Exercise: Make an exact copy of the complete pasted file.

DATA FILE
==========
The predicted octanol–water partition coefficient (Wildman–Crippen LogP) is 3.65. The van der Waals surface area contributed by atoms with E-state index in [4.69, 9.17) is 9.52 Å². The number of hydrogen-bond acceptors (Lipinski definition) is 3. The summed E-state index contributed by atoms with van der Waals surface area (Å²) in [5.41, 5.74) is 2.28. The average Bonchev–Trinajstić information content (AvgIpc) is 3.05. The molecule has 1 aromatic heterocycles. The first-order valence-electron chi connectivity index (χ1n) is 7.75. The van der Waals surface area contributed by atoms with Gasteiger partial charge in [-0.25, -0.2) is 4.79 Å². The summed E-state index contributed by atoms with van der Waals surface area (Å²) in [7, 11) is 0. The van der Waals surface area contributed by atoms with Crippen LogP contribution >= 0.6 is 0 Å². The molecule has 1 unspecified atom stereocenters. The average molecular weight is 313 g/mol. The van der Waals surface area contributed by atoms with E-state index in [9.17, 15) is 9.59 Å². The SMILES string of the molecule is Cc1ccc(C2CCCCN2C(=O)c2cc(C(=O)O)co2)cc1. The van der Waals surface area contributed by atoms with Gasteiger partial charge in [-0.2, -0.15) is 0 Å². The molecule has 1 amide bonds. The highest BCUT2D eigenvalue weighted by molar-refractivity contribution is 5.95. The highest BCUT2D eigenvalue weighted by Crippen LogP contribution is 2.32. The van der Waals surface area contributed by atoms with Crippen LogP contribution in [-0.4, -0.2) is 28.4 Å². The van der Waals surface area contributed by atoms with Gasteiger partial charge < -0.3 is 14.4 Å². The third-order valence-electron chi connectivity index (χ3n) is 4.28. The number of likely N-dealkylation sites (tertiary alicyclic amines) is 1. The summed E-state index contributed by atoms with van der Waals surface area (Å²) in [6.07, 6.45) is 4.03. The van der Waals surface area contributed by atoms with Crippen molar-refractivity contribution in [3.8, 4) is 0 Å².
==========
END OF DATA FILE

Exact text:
The predicted octanol–water partition coefficient (Wildman–Crippen LogP) is 3.65. The van der Waals surface area contributed by atoms with E-state index in [4.69, 9.17) is 9.52 Å². The number of hydrogen-bond acceptors (Lipinski definition) is 3. The summed E-state index contributed by atoms with van der Waals surface area (Å²) in [5.41, 5.74) is 2.28. The average Bonchev–Trinajstić information content (AvgIpc) is 3.05. The molecule has 1 aromatic heterocycles. The first-order valence-electron chi connectivity index (χ1n) is 7.75. The van der Waals surface area contributed by atoms with Gasteiger partial charge in [-0.25, -0.2) is 4.79 Å². The summed E-state index contributed by atoms with van der Waals surface area (Å²) in [7, 11) is 0. The van der Waals surface area contributed by atoms with Crippen LogP contribution >= 0.6 is 0 Å². The molecule has 1 unspecified atom stereocenters. The average molecular weight is 313 g/mol. The van der Waals surface area contributed by atoms with E-state index in [9.17, 15) is 9.59 Å². The SMILES string of the molecule is Cc1ccc(C2CCCCN2C(=O)c2cc(C(=O)O)co2)cc1. The van der Waals surface area contributed by atoms with Gasteiger partial charge in [-0.2, -0.15) is 0 Å². The molecule has 1 amide bonds. The highest BCUT2D eigenvalue weighted by molar-refractivity contribution is 5.95. The highest BCUT2D eigenvalue weighted by Crippen LogP contribution is 2.32. The van der Waals surface area contributed by atoms with Crippen LogP contribution in [-0.4, -0.2) is 28.4 Å². The van der Waals surface area contributed by atoms with Gasteiger partial charge < -0.3 is 14.4 Å². The third-order valence-electron chi connectivity index (χ3n) is 4.28. The number of likely N-dealkylation sites (tertiary alicyclic amines) is 1. The summed E-state index contributed by atoms with van der Waals surface area (Å²) in [6.07, 6.45) is 4.03. The van der Waals surface area contributed by atoms with Crippen molar-refractivity contribution in [3.8, 4) is 0 Å².